The Washington Commanders fiercely denied allegations of financial improprieties Monday in a letter to the Federal Trade Commission, firing back at what the team calls “uncorroborated, false testimony” on the part of a former employee that the team says shouldn’t warrant an investigation.
The team’s response, obtained by The Washington Times, comes after the House Oversight and Reform Committee sent its own letter to the federal agency detailing allegations from former Washington Redskins employee Jason Friedman, who told members of Congress that while he worked for the franchise, the team sought to withhold security-deposit refunds for season-ticket holders and hide ticket revenue that was supposed to be shared with the NFL. The committee asked the FTC to launch a formal review of the allegations.
Washington’s letter contains 83 pages of signed affidavits, emails and texts that seek to rebut Friedman’s allegations, painting him as a disgruntled employee who was fired from the team in October 2020 for “professional misconduct.” The team says Friedman, the former vice president of sales and customer service, tried to get his old job back as recently as January.
“Had the Committee requested any information from the Team on the issues raised in the Committee’s letter, the Team could, and would, have provided testimony and documents making clear that the complained-of conduct did not occur,” Siev wrote. “Based upon all the information provided herein, no investigation is warranted.”
The letter offers line-by-line rebuttals of Friedman’s allegations. For example, Friedman told the committee that the team intentionally diverted more than $162,000 in Redskins ticket revenue to a 2014 Navy-Notre Dame game at FedEx Field, providing email correspondence that seemed to corroborate Friedman’s claim.
But the Commanders maintain that then-CFO Stephen Choi at the time forwarded Friedman’s email to the team’s accountants, who then marked the revenue properly. Siev wrote Friedman was dropped from the email chain because he was not an accountant. Screenshots of the emails are included in the Commanders’ letter.
But in Washington’s letter, former finance director Paul Szczenski wrote in an affidavit that he “can state unequivocally that I never helped maintain, or saw anyone else maintain a ‘second set of books.’” The letter says that auditing firms like BDO and Ernst & Young (the NFL’s auditor) had access to all of the team’s internal records.
Siev wrote that Friedman did not have “actual knowledge” of the team’s accounting practices because Friedman worked out of the ticket office in FedEx Field, while the finance team worked out of the team’s facility in Ashburn.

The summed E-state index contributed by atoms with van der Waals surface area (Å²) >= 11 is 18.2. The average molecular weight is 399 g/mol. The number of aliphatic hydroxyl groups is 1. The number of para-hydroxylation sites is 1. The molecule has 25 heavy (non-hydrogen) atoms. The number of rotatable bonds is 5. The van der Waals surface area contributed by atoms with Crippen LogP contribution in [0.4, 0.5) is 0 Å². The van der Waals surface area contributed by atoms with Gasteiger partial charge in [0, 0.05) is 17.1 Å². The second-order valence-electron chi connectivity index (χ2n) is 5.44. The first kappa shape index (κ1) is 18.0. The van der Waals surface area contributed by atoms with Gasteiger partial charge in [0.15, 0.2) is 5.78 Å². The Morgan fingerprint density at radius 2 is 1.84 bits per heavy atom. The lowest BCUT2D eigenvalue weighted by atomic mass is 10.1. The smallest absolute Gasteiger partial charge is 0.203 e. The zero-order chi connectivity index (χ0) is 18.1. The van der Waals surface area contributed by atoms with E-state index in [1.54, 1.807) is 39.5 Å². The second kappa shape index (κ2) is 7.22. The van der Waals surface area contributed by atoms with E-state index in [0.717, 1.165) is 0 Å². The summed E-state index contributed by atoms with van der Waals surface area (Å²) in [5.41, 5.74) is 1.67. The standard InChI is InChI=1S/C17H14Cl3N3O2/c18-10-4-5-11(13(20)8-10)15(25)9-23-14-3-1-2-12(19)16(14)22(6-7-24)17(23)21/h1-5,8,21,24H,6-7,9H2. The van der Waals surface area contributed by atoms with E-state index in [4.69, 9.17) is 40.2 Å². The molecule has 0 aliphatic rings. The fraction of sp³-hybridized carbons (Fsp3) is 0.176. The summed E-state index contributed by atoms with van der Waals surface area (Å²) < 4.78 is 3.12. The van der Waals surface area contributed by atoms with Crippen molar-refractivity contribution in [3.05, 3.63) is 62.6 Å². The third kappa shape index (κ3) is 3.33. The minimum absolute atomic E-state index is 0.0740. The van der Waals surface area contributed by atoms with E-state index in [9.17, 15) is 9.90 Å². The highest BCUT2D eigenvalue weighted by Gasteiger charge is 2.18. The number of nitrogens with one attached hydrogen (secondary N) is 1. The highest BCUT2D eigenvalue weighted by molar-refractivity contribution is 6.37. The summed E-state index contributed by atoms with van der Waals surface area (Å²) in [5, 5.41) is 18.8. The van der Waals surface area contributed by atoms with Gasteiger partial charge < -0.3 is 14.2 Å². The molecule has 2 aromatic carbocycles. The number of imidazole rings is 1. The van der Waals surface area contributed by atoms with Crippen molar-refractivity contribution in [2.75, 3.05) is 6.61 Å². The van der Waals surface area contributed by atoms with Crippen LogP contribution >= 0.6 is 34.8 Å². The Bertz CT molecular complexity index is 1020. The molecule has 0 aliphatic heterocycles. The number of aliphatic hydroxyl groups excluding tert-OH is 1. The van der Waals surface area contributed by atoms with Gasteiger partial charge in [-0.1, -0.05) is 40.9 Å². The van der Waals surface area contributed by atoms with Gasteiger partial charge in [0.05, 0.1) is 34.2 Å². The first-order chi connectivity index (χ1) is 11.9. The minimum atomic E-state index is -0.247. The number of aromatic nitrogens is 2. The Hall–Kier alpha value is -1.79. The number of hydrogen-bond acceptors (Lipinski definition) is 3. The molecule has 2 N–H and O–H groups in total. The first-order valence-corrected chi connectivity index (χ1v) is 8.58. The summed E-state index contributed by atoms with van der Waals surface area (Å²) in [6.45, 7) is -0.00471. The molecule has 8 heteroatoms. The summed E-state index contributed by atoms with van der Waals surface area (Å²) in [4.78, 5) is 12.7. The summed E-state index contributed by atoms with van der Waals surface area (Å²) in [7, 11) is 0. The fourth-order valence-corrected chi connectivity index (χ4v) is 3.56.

The Commanders also pushed back against Friedman’s assertion that the team made it difficult for season ticket holders to receive their security deposits once their contracts were up. The committee said that Friedman offered evidence that the team could be withholding as much as $5 million from more than 2,000 season ticket holders, but Szczenski said the deposits only converted to revenue when a customer defaulted on their contract.
“Over the last ten years, the total amount of security deposits applied to revenue — all due to defaults — is just over 200,000, an immaterial amount in comparison to the Team’s overall income,” Siev wrote. “(Similarly, the Team did not hide any revenue from the NFL when recognizing revenue from defaulted deposits.)”
The team also maintains that in 2014, it sent a letter to “every customer who had been inactive since 2010 whose security deposit was eligible for a refund” across 26 separate states and (and the District) and was able to refund 750 of those 1,500 dormant accounts. Mr. Friedman had said the team only sent a letter to a “single jurisdiction” in “one of the team’s three local jurisdictions.”
Siev wrote to the agency that the committee “rushed to a baseless allegation of wrongdoing” when it came to the security deposit claims rather than contact the team.
Siev wrote that Friedman is “a serial liar” who “has demonstrated himself to be wholly unreliable.” After Friedman was fired in October 2020, the team says Friedman contacted multiple team executives — including team president Jason Wright — in an attempt to be re-hired.
A spokesperson for the House Oversight and Reform Committee, responding to the Commanders, said the team “failed to fully address” the issues raised in the complaint to the FTC.
The team also said that Friedman sent an “effusive letter” to Snyder in which he referred to an article that detailed the team’s workplace misconduct as a “hit job.” Another text the team attributes to Friedman said that the sender would give “my left arm to be back on the team and I’m left handed.”
The team also shared affidavits from former chief operating officer Mitch Gershman and former general counsel David Donovan that pushed back against Friedman.
Lisa Banks and Debra Katz, attorneys representing Friedman, said in a statement their client stands by his testimony, which “was truthful and based on his experiences with the team.” They added Friedman is happy to answer follow-up questions from Congress, the FTC or any other government agency.
“My client is also prepared to defend himself publicly against these allegations if Mr. Synder permits him to do so,” Banks and Katz said. “In the meantime, we will communicate directly with the team about these demonstratively false allegations.”
White is looking into an allegation from former Washington employee Tiffani Johnston, who told members of Congress that Snyder inappropriately touched her thigh underneath a dinner table at a work event and later tried to coax her into his limo. Friedman had written to Congress that he witnessed the latter.
The NFL declined comment Monday.
• Matthew Paras can be reached at email@example.com.
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